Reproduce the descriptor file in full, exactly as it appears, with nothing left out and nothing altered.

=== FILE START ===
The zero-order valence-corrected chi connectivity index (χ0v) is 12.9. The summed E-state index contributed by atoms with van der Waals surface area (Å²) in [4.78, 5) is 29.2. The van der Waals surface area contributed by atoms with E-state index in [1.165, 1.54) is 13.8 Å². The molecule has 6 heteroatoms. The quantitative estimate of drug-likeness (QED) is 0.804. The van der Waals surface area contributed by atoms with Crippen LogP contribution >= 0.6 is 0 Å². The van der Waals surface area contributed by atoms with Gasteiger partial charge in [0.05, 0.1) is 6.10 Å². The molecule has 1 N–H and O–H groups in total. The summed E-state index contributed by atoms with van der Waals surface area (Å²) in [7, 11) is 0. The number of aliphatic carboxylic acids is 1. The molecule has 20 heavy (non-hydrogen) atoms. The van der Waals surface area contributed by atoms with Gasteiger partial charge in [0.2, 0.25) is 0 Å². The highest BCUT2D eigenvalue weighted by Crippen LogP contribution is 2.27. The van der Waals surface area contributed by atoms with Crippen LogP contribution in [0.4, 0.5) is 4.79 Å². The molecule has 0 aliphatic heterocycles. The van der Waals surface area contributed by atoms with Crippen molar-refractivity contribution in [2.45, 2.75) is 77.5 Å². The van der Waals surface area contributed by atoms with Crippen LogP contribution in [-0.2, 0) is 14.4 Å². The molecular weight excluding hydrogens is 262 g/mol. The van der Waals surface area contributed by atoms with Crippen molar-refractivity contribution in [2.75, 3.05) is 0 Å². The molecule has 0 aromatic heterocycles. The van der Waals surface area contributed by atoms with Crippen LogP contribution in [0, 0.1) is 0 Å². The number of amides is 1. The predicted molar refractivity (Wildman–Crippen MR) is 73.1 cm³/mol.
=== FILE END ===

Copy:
The zero-order valence-corrected chi connectivity index (χ0v) is 12.9. The summed E-state index contributed by atoms with van der Waals surface area (Å²) in [4.78, 5) is 29.2. The van der Waals surface area contributed by atoms with E-state index in [1.165, 1.54) is 13.8 Å². The molecule has 6 heteroatoms. The quantitative estimate of drug-likeness (QED) is 0.804. The van der Waals surface area contributed by atoms with Crippen LogP contribution >= 0.6 is 0 Å². The van der Waals surface area contributed by atoms with Gasteiger partial charge in [0.05, 0.1) is 6.10 Å². The molecule has 1 N–H and O–H groups in total. The summed E-state index contributed by atoms with van der Waals surface area (Å²) in [7, 11) is 0. The number of aliphatic carboxylic acids is 1. The molecule has 20 heavy (non-hydrogen) atoms. The van der Waals surface area contributed by atoms with Gasteiger partial charge in [0.2, 0.25) is 0 Å². The highest BCUT2D eigenvalue weighted by Crippen LogP contribution is 2.27. The van der Waals surface area contributed by atoms with Crippen LogP contribution in [0.4, 0.5) is 4.79 Å². The molecule has 0 aliphatic heterocycles. The van der Waals surface area contributed by atoms with Crippen molar-refractivity contribution in [2.45, 2.75) is 77.5 Å². The van der Waals surface area contributed by atoms with Crippen LogP contribution in [-0.2, 0) is 14.4 Å². The molecular weight excluding hydrogens is 262 g/mol. The van der Waals surface area contributed by atoms with Crippen molar-refractivity contribution in [2.75, 3.05) is 0 Å². The molecule has 0 aromatic heterocycles. The van der Waals surface area contributed by atoms with Crippen LogP contribution in [0, 0.1) is 0 Å². The number of amides is 1. The predicted molar refractivity (Wildman–Crippen MR) is 73.1 cm³/mol.